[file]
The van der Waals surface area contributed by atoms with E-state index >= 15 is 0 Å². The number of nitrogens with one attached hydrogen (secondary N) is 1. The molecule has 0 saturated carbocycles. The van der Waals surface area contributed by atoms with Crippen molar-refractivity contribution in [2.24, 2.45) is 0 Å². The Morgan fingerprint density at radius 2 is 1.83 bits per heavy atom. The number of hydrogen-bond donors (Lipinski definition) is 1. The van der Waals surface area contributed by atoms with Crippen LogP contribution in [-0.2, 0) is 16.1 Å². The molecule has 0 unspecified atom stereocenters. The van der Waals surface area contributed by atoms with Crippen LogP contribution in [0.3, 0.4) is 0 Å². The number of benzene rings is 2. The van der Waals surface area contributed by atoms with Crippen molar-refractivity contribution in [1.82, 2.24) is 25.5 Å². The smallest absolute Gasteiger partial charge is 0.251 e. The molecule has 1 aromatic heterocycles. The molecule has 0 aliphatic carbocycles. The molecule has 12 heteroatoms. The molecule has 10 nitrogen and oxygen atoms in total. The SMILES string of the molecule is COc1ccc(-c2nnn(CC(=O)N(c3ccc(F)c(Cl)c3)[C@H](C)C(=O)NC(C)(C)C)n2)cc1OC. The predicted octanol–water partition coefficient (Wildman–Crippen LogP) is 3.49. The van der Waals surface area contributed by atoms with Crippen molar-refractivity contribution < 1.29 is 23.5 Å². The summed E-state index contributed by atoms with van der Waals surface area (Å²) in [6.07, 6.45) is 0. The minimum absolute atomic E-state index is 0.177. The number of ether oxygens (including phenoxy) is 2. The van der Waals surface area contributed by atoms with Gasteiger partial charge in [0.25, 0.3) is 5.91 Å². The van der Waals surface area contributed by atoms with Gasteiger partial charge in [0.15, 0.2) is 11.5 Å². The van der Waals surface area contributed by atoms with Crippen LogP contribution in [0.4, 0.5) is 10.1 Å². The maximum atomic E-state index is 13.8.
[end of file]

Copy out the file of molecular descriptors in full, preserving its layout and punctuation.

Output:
The van der Waals surface area contributed by atoms with E-state index >= 15 is 0 Å². The number of nitrogens with one attached hydrogen (secondary N) is 1. The molecule has 0 saturated carbocycles. The van der Waals surface area contributed by atoms with Crippen molar-refractivity contribution in [2.24, 2.45) is 0 Å². The Morgan fingerprint density at radius 2 is 1.83 bits per heavy atom. The number of hydrogen-bond donors (Lipinski definition) is 1. The van der Waals surface area contributed by atoms with Crippen LogP contribution in [-0.2, 0) is 16.1 Å². The molecule has 0 unspecified atom stereocenters. The van der Waals surface area contributed by atoms with Crippen LogP contribution in [0.3, 0.4) is 0 Å². The number of benzene rings is 2. The van der Waals surface area contributed by atoms with Crippen molar-refractivity contribution in [1.82, 2.24) is 25.5 Å². The smallest absolute Gasteiger partial charge is 0.251 e. The molecule has 1 aromatic heterocycles. The molecule has 0 aliphatic carbocycles. The molecule has 12 heteroatoms. The molecule has 10 nitrogen and oxygen atoms in total. The SMILES string of the molecule is COc1ccc(-c2nnn(CC(=O)N(c3ccc(F)c(Cl)c3)[C@H](C)C(=O)NC(C)(C)C)n2)cc1OC. The predicted octanol–water partition coefficient (Wildman–Crippen LogP) is 3.49. The van der Waals surface area contributed by atoms with Crippen molar-refractivity contribution < 1.29 is 23.5 Å². The summed E-state index contributed by atoms with van der Waals surface area (Å²) in [6.07, 6.45) is 0. The minimum absolute atomic E-state index is 0.177. The number of ether oxygens (including phenoxy) is 2. The van der Waals surface area contributed by atoms with Gasteiger partial charge in [0.25, 0.3) is 5.91 Å². The van der Waals surface area contributed by atoms with Gasteiger partial charge in [0.15, 0.2) is 11.5 Å². The van der Waals surface area contributed by atoms with Crippen LogP contribution in [0.4, 0.5) is 10.1 Å². The maximum atomic E-state index is 13.8.